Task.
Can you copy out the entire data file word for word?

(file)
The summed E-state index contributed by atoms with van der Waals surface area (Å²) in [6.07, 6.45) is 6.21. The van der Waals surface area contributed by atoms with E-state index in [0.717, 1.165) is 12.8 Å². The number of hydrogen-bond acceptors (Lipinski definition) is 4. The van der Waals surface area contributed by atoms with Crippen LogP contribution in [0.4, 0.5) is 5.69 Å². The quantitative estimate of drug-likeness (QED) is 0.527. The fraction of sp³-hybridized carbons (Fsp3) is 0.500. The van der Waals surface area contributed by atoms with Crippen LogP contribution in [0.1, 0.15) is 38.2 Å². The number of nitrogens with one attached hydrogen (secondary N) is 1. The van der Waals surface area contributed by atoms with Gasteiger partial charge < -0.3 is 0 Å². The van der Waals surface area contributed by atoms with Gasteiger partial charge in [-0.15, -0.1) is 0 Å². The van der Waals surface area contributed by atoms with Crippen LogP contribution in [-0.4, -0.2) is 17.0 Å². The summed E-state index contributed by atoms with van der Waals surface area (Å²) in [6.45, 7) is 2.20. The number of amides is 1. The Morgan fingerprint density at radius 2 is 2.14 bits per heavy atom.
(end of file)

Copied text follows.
The summed E-state index contributed by atoms with van der Waals surface area (Å²) in [6.07, 6.45) is 6.21. The van der Waals surface area contributed by atoms with E-state index in [0.717, 1.165) is 12.8 Å². The number of hydrogen-bond acceptors (Lipinski definition) is 4. The van der Waals surface area contributed by atoms with Crippen LogP contribution in [0.4, 0.5) is 5.69 Å². The quantitative estimate of drug-likeness (QED) is 0.527. The fraction of sp³-hybridized carbons (Fsp3) is 0.500. The van der Waals surface area contributed by atoms with Crippen LogP contribution in [0.1, 0.15) is 38.2 Å². The number of nitrogens with one attached hydrogen (secondary N) is 1. The van der Waals surface area contributed by atoms with Gasteiger partial charge < -0.3 is 0 Å². The van der Waals surface area contributed by atoms with Gasteiger partial charge in [-0.15, -0.1) is 0 Å². The van der Waals surface area contributed by atoms with Crippen LogP contribution in [-0.4, -0.2) is 17.0 Å². The summed E-state index contributed by atoms with van der Waals surface area (Å²) in [6.45, 7) is 2.20. The number of amides is 1. The Morgan fingerprint density at radius 2 is 2.14 bits per heavy atom.